ICTs - particularly mobile phone technology - have already had a considerable impact on the African economy. Mobile technologies and services generated 6.7% of Africa's GDP in 2015 and supported the creation of 3.8 million jobs. Increased ICT uptake also allowed for the delivery of key government services to remote rural communities. Despite the rapid proliferation of ICTs, however, the continent is facing a potential digital divide. Access to the internet and related digital services is low, with internet penetration levels hovering at a meagre 20%. The G20 must, therefore, take a holistic and systematic approach to help African countries cross the digital divide and fully realize digital dividends. Specifically, this would involve providing political and financial support to African initiatives aimed at:
Developing and where appropriate harmonizing laws and regulations in e-commerce (including, for example, support to the negotiation of regional trade agreements that incorporate aspects of the digital economy). Specific attention will need to be given to developing policies and laws that serve to promote inclusion and access to the digital economy for African consumers and producers, without undermining legitimate domestic security and local development interests. The impact of taxation, on trade in digital products, is of particular concern, as is the manner in which e-commerce can be harnessed to contribute to ongoing sustainable development initiatives.
Strengthening supporting infrastructure, including sufficient and competitive access to data through undersea cables, but also through the improvement of warehousing, postal and communication facilities. This may require consideration of a specialist financing facility, though extant institutional architectures - like that of the Africa50 - could be leveraged for this purpose. The Africa50 was established by the African Development Bank (AfDB) as a new investment vehicle to help catalyze greater private sector investment in African infrastructure. Notably, its investment mandate includes "high impact regional and national projects in the energy, transport, ICT, and water sectors". The G20 could provide both political and economic support to the Africa50 to help it attract big-ticket investments from foreign investors.
Addressing the intersect between education and development, specifically those tailored to provide early exposure to the digital economy. The SMART Africa scholarship fund could be one such benefactor. The fund was established under the SMART Africa Alliance - an initiative that commits to using ICTs for socio-economic development. The fund is to be used to facilitate the high quality training of African professionals in the ICT sector through dedicated African centers of excellence in ICT. Additionally, the G20 could help with the establishment of new cooperation mechanisms between regional and international institutions or workgroups to advocate for increased education around digitization and provide additional investment in the up-skilling and re-skilling of entrepreneurs and workers across Africa.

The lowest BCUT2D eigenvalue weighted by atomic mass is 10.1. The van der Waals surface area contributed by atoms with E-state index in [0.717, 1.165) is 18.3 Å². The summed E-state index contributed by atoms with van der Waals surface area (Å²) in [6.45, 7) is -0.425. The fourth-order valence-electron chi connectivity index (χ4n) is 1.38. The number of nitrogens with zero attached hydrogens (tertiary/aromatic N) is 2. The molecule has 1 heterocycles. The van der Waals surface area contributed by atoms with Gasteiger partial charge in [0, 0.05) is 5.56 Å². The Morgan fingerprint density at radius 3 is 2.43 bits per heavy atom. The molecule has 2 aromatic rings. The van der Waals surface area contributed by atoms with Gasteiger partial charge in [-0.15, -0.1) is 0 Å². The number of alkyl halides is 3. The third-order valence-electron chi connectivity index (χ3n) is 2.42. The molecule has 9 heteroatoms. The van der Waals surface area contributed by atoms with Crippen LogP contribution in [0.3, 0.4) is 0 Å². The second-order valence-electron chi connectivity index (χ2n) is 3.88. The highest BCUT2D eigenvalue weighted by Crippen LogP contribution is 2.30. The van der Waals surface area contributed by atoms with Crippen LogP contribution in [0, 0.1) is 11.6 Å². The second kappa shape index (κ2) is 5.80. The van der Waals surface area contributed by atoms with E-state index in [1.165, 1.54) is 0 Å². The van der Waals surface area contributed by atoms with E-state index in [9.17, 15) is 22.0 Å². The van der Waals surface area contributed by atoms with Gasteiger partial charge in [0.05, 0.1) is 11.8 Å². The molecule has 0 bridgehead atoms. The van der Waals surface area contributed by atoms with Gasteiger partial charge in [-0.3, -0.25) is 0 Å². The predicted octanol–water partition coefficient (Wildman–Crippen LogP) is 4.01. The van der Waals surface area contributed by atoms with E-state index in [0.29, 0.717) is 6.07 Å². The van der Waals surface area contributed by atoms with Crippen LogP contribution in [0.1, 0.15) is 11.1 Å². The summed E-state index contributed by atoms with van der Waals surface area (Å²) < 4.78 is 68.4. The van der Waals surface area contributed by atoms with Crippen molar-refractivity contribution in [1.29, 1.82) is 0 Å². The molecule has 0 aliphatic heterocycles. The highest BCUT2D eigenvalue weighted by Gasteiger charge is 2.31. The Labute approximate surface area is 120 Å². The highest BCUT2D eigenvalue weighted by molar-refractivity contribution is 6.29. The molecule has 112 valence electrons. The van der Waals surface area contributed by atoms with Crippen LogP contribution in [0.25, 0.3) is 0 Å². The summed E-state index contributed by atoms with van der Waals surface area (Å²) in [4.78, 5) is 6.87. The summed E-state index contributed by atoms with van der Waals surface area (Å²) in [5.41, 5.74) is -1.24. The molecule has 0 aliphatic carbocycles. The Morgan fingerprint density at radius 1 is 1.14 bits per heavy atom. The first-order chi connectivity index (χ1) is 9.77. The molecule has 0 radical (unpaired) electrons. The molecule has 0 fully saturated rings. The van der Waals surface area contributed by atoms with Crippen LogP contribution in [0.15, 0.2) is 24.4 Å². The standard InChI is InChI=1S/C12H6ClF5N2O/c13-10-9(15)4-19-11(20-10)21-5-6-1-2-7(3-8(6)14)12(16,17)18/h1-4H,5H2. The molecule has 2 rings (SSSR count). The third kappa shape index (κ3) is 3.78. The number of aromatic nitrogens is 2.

India, for its part, has carried out a number of successful capacity building initiatives in Africa both at the bilateral (Indian Technical and Economic Cooperation Program (ITEC), Special Commonwealth Assistance for Africa Program (SCAAP)) and the pan-African level (Pan-African E-network project). India should continue building on the success of these programs and facilitate capacity building projects that cater to the skilling needs of the new economy. In this context, a focus on a digital skillset along with a framework to coordinate the interaction with the silver collar worker are essential, but so is the understanding that these will continue to evolve. Further, India should setup a knowledge-sharing program with African governments, allowing the latter to learn from India's experience with digitalization and the ensuing policy challenges and opportunities it creates for developing countries. India can also establish a common framework with African states for research to understand dynamics and projections of labour markets across all geographies, social strata, as well as industries. Specifically, this could include the development of data analytics solutions that cater for the complex labour market dynamics imposed by globalisation, digitization and financializing, and their interdependencies.
The G20 partnership with Africa on issues of e-commerce and the digital economy should be designed in a way that is informed by lessons from the past. An assessment of previous approaches such as the African Partnership Forum reveals that a dynamic of this sort can only work if the partnership is African-owned and includes all strategic partners in Africa. This means that the agenda of systematic dialogue between the G20 and Africa must largely be dictated by the African side. A good starting point would be to develop an informed framework for engagement, which accurately reflects the regulatory, infrastructure, and education priorities and interventions of African countries. This would then leave behind the traditional discord between North-South cooperation and South-South cooperation, and ameliorate addressing key policy fields for cooperation. It would also ensure policy coherence between the different work strands of the G20 and guarantee that cooperation would not be confined to bilateral initiatives between individual African and G20 countries. A measured and coordinated approach will, thus, ensure long term success for the Africa-G20 partnership and the development of a robust digital economy within Africa.
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(Meghna Bal is a Junior Fellow working with the Cyber Initiative at the Observer Research Foundation, New Delhi. She is a lawyer by training.)
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